Quineisha Bollin is a single mother of five. Her kids now stay home to attend school online while she goes to work. Photo: Gracyn Doctor

In the hour Quineisha Bollin has been home from work, she has started dinner and checked on her five kids. It’s a cold Thursday night. Gospel music plays in the background as two of her daughters sit around the coffee table, coloring. Her oldest two are in their rooms, and her 2-year-old is with family. Things appear normal but in reality, things are very different.

“Everything is just kind of a little hectic now,” Bollin said.

Before the coronavirus pandemic, Bollin would get the kids ready before dropping them off at school and heading to work. The kids would only be home for a few hours before she got home. Now the kids are home all day attending school online while she’s working at a daycare center. It’s not lost on her that while she’s watching other people’s kids, no one is home watching hers.

“The kids are here really, you know, teaching themselves, pretty much, and I have to just pick up the pieces when I come home from work,” Bollin said. “So, it’s kind of frustrating. It’s different. It’s hard.”

During the day, the oldest kids, 13 and 11, look after the youngest, 9 and 7, with Bollin checking in regularly. Since she works at a daycare, Bollin takes her 2-year-old with her to work. The thought of leaving four of her kids at home makes her anxious, and she’s often up late at night worrying about the pressure this puts on her older kids.

“I kind of didn’t want to put that on him and his older sister,” she said. “But I had to choose: Stay home and don’t get a paycheck or go to work.”

After arriving home from work, Bollin prepares dinner and checks homework, making sure her kids completed all of their work from the day. Photo: Gracyn Doctor

The National Women’s Law Center analyzed the December jobs report released by the Bureau of Labor Statistics. It found women lost 156,000 jobs while men gained 16,000, a trend seen throughout the pandemic. The center also found 9.1% of Latina women and 8.4% of Black women were unemployed.

Throughout the pandemic, more women than men have lost their jobs. A report out of the National Bureau of Economic Research finds the two main reasons are that the pandemic dealt a blow to industries — such as health care and hospitality — in which more women tend to work. Closed schools and daycare centers have also made it harder for working moms to hold down jobs.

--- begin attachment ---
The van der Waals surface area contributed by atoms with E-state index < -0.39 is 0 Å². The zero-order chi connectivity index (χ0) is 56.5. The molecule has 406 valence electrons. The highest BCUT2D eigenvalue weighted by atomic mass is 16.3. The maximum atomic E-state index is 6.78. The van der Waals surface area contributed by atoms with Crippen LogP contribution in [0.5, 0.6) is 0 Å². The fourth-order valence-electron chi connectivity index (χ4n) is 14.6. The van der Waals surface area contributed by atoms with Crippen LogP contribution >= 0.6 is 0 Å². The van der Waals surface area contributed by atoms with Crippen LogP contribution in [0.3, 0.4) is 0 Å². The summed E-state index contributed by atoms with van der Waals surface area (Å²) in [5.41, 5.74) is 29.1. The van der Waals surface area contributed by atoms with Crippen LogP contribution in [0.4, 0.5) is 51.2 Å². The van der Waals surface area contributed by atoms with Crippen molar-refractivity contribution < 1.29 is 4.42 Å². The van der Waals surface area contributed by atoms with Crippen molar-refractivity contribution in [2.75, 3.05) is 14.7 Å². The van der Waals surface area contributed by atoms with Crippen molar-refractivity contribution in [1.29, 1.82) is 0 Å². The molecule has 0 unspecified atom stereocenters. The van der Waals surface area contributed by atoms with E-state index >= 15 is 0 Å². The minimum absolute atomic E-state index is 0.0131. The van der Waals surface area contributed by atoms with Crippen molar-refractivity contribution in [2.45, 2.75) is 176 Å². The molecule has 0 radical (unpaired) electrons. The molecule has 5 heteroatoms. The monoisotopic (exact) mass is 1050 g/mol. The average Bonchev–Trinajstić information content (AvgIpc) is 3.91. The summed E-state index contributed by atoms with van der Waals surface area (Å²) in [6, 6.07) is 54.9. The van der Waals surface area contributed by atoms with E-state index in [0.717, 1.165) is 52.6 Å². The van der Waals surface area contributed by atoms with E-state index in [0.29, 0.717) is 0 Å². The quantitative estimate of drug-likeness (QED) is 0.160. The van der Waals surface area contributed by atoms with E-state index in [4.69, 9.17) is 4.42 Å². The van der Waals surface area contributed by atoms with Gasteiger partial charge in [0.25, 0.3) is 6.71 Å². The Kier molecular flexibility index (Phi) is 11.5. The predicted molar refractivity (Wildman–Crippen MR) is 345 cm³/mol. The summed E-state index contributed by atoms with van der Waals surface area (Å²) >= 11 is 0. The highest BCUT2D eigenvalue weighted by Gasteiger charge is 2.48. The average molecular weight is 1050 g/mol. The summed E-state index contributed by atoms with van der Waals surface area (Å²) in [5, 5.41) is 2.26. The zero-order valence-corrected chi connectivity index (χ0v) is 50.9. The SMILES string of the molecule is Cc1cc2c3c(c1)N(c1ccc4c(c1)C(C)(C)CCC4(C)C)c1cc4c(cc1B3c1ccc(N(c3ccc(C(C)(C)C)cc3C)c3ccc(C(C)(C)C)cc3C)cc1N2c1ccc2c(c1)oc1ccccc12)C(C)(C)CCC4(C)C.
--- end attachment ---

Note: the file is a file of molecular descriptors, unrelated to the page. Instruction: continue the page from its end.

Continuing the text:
This is different from the Great Recession from 2007 to 2009. Northwestern University economics professor Mathias Doepke calls it the “mancession” because job cuts happened in sectors that men mostly worked in, such as construction and manufacturing. But now the Covid-19 pandemic is hitting sectors like service work that employ more women — especially women of color.

“Covid has had a much bigger impact on minority communities. But it’s also a question of what kind of employment, what kind of job you have,” he said. “The occupations that Black and Hispanic single moms have are less likely to be the kinds of occupations that allow you to work from home through the crisis.”

It’s one of the biggest challenges they’re seeing at Families Forward, an organization helping struggling families in the Charlotte area. Of the 40 families the organization is currently assisting, most of them have single Black moms who do not work from home, said Executive Director Carrie Christian.

“They’re trying to navigate handling their children,” Christian said. “They’re balancing their children’s schoolwork and all of their responsibilities as a single mom and then also trying to figure out how to juggle a job on top of that.”

Christian says single white mothers in her program often have the help of family, friends or neighbors, making it easier to keep a job.

Bollin depends on her oldest children to help her out during the day. At night, the family tries to spend time together before going to bed. Photo: Gracyn Doctor

“There is more family support and there seem to be more jobs readily available for the white women, single moms in our program,” she said.

Bollin, the single mom, said she has some help from family, but it’s not enough.

“As always, I get through it and I feel pretty good about what’s to come,” she said. “Hopefully, it’ll be over soon.”

When it is over, and her kids are back at school, Bollin said she’s going back to school as well. She plans on taking the GED exam and then starting classes to become a mortician.

For now, she just wants her kids back in the classroom and for life to be normal again.

Additional resources for those who need help

Single Mothers Grants offers a directory of grants to financially assist single mothers with things like utility bills, rent or mortgage, medical bills and childcare, among others.

The North Carolina Department of Health and Human Services provides health care, housing and nutritional assistance, among other services, to low-income communities in need.

GoFundMe offers a list of resources to assist single mothers in any way they need, from online games for kids to financial help paying bills.

This story is part of a collaborative series examining Covid-19’s economic impact on Black and Latino communities. The series is produced through a collaboration among WFAE, Charlotte Ledger, QCity Metro and La Noticia. It is supported by funds from Facebook, the N.C. Local News Lab Fund, Google and WFAE members.

More stories from this series

Gracyn Doctor is a reporter at WFAE. She is a graduate of Johnson C. Smith University in Charlotte and Syracuse University in New York, where she was an intern for WAER public radio. Gracyn also hosted and edited a podcast with ESPN’s Maria Taylor, and developed the Talkin’ Black podcast.

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